I have a 51 year old female client whose knees turn in when she squats (even without weights). How I should rectify the problem?
This mal-alignment is technically called over/uncontrolled pronation. Pronation is comprised of the following major components:
Femoral Internal Rotation
Tibial Internal Rotation
Subtalar Joint Eversion
Mid-tarsal Joint "unlocks"
This kinetic chain mal-alignment is adversely affected with inadequate joint congruency and shear forces, which predispose the client to soft tissue injuries and osseous degenerative effects.
With an understanding that the entire body will be affected by excessive internal rotation (knees turning in uncontrollably), it is logical to control these excessive forces by utilizing an integrated training approach. This approach should start with self myofascial release with a foam roller, specifically addressing the areas of tenderness.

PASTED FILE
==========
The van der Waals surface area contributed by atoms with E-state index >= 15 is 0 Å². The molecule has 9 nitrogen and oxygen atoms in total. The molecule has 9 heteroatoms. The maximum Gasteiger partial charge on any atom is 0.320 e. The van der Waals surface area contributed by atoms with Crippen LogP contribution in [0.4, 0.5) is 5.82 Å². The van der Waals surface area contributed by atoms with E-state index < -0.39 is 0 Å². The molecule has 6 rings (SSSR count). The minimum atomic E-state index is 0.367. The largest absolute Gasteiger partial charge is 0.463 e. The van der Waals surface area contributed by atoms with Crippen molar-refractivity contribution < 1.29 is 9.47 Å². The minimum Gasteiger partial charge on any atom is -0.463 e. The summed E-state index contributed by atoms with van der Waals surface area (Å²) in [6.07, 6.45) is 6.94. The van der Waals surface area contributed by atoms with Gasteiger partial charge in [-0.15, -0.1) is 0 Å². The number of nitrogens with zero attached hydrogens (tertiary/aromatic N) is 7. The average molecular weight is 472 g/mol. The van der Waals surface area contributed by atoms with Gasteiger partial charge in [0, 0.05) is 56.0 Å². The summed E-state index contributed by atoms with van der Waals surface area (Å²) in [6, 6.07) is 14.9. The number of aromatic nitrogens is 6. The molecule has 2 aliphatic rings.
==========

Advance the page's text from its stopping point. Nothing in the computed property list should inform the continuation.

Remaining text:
After performing this soft tissue corrective strategy, progress to balance exercises (listed in the PTN Exercise Library) that focus on ONE leg at a time. Applying single leg balance exercises with a concentration on optimal foot/ankle positioning (sub-talar neutral) knee alignment (up over the second and third toe) and hip alignment as well as core control will be an important part of your job. For more information regarding neuromuscular stabilization exercises (balance exercises), search the PTN Content Library under keywords "Neuromuscular Training," "Stabilization Training" and "Balance Training."